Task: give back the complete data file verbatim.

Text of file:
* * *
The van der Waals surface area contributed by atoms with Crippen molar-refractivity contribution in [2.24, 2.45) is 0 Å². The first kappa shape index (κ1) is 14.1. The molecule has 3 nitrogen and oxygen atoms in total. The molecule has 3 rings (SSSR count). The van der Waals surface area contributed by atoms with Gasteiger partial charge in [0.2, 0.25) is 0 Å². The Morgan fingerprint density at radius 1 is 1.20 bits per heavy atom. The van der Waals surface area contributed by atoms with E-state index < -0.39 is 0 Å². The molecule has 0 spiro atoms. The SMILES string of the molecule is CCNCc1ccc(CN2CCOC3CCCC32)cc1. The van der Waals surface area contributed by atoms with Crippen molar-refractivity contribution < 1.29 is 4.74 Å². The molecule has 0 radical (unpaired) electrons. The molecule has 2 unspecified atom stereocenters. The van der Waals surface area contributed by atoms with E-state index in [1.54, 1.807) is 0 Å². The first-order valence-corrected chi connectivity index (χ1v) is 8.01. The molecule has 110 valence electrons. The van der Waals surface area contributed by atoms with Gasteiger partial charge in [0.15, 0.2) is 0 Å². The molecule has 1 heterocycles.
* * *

The van der Waals surface area contributed by atoms with Crippen molar-refractivity contribution in [2.24, 2.45) is 0 Å². The first kappa shape index (κ1) is 14.1. The molecule has 3 nitrogen and oxygen atoms in total. The molecule has 3 rings (SSSR count). The van der Waals surface area contributed by atoms with Gasteiger partial charge in [0.2, 0.25) is 0 Å². The Morgan fingerprint density at radius 1 is 1.20 bits per heavy atom. The van der Waals surface area contributed by atoms with E-state index < -0.39 is 0 Å². The molecule has 0 spiro atoms. The SMILES string of the molecule is CCNCc1ccc(CN2CCOC3CCCC32)cc1. The van der Waals surface area contributed by atoms with Crippen molar-refractivity contribution < 1.29 is 4.74 Å². The molecule has 0 radical (unpaired) electrons. The molecule has 2 unspecified atom stereocenters. The van der Waals surface area contributed by atoms with E-state index in [1.54, 1.807) is 0 Å². The first-order valence-corrected chi connectivity index (χ1v) is 8.01. The molecule has 110 valence electrons. The van der Waals surface area contributed by atoms with Gasteiger partial charge in [0.15, 0.2) is 0 Å². The molecule has 1 heterocycles.